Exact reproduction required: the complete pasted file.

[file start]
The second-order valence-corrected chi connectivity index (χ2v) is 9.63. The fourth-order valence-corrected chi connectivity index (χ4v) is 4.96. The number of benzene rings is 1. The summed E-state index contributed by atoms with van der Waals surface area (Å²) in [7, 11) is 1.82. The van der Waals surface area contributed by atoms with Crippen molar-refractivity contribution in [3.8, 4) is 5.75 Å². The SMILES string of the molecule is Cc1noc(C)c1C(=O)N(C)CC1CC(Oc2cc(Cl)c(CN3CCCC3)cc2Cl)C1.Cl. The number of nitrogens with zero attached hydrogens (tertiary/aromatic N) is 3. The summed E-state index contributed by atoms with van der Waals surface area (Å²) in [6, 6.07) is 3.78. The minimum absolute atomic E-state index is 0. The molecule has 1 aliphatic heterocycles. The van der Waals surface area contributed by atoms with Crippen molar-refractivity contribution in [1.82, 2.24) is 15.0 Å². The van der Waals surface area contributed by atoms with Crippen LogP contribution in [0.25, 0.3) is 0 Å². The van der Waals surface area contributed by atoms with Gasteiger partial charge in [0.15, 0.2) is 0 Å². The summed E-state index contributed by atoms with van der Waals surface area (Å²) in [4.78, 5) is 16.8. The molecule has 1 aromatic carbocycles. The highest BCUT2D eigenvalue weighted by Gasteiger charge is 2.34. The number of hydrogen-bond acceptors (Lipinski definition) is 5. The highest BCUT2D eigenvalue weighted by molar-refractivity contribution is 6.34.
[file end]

The second-order valence-corrected chi connectivity index (χ2v) is 9.63. The fourth-order valence-corrected chi connectivity index (χ4v) is 4.96. The number of benzene rings is 1. The summed E-state index contributed by atoms with van der Waals surface area (Å²) in [7, 11) is 1.82. The van der Waals surface area contributed by atoms with Crippen molar-refractivity contribution in [3.8, 4) is 5.75 Å². The SMILES string of the molecule is Cc1noc(C)c1C(=O)N(C)CC1CC(Oc2cc(Cl)c(CN3CCCC3)cc2Cl)C1.Cl. The number of nitrogens with zero attached hydrogens (tertiary/aromatic N) is 3. The summed E-state index contributed by atoms with van der Waals surface area (Å²) in [6, 6.07) is 3.78. The minimum absolute atomic E-state index is 0. The molecule has 1 aliphatic heterocycles. The van der Waals surface area contributed by atoms with Crippen molar-refractivity contribution in [1.82, 2.24) is 15.0 Å². The van der Waals surface area contributed by atoms with Crippen LogP contribution in [0.25, 0.3) is 0 Å². The van der Waals surface area contributed by atoms with Gasteiger partial charge in [0.15, 0.2) is 0 Å². The summed E-state index contributed by atoms with van der Waals surface area (Å²) in [4.78, 5) is 16.8. The molecule has 1 aromatic carbocycles. The highest BCUT2D eigenvalue weighted by Gasteiger charge is 2.34. The number of hydrogen-bond acceptors (Lipinski definition) is 5. The highest BCUT2D eigenvalue weighted by molar-refractivity contribution is 6.34.